As far as urban outposts go, Krabi Town and Ao Nang are the province’s busiest commercial centres
KRABI TOWN: The provincial capital of Krabi province is named, fittingly, Krabi Town. Located at the mouth of the equally aptly named Krabi River, it is a small but typically Thai bustling market town. Fishing in both the river and sea used to be the main industry here, but now commerce, government, and tourism play a larger role. There are a large number of hotels and guesthouses in Krabi, ranging from five-star resorts to the most basic ‘CheapCharlie’ backpacker dorm rooms. The town has no beach, so kayaking in the mangrove forests, visiting the caves at Khao Kanab Nam are popular options for outings. On the weekend there’s a Walking Street night market, with its handicrafts, clothing and souvenir stalls, while Chao Fah Pier is the place to go for authentic street food (open nightly from 6pm till 11pm). The town also has some interesting public art, including traffic light sculptures along the main roads of the town featuring: an elephant holding and raising a sword with its trunk; a flying hawk; and a prehistoric apeman. But the most popular spot for selfies has to be the giant Black Crab Monument (left) that sits along the Krabi River banks. It not only symbolizes the local reverence for the mangrove forests—the natural habitat of the black crabs—but it also offers a glimpse into the resident’s traditional sea-based culture.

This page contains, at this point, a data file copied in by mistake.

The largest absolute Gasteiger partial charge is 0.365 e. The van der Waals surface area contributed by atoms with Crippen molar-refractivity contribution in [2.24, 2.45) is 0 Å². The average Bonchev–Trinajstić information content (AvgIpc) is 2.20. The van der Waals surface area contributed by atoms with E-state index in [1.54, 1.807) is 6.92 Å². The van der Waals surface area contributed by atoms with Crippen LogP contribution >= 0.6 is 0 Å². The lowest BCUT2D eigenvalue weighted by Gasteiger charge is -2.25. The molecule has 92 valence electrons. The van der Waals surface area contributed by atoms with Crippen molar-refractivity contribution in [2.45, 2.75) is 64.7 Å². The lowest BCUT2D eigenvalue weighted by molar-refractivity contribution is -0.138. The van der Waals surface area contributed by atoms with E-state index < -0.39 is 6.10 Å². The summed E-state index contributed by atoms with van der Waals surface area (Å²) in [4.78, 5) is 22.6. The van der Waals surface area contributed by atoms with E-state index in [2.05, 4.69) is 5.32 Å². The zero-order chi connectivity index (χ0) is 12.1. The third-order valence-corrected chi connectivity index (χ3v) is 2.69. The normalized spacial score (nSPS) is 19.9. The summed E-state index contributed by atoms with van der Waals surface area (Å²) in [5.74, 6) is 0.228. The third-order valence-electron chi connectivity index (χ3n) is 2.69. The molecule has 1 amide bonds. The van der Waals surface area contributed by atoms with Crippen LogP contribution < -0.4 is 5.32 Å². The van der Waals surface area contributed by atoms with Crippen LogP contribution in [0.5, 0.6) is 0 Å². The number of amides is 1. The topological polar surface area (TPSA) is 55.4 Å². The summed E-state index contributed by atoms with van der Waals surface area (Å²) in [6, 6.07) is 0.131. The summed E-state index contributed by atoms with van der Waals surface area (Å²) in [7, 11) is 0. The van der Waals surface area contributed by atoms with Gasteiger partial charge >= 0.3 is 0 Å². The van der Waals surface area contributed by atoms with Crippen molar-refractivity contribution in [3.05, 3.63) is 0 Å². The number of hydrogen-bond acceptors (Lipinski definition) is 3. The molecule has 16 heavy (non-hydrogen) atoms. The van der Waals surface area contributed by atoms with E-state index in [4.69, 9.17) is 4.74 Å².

AO NANG: The fact that it has a lovely beach makes Ao Nang a popular mainland destination for people vacationing in Krabi province, although most visitors spend just a minimum amount of time here, and use the town mainly as a departure point for visits to neighbouring islands that offer cleaner water and finer sand. And while it does have many of the drawbacks you’d associate with a beachfront town catering to an endless stream of transient tourists—overpriced food, tacky souvenirs, and aggressive touts—it’s also large enough so that savvy visitors can pick and choose what suits them best. So whether you want an expensive resort and a bit of fine dining, or a cheap guesthouse and some beachfront street food, it’s all there. And every day at dusk, hordes of tourists and locals alike gather on the beach to patiently watch the spectacular sunsets, congregating mostly on the wide cement steps leading down to the beach (near the Ao Nang Walking Street).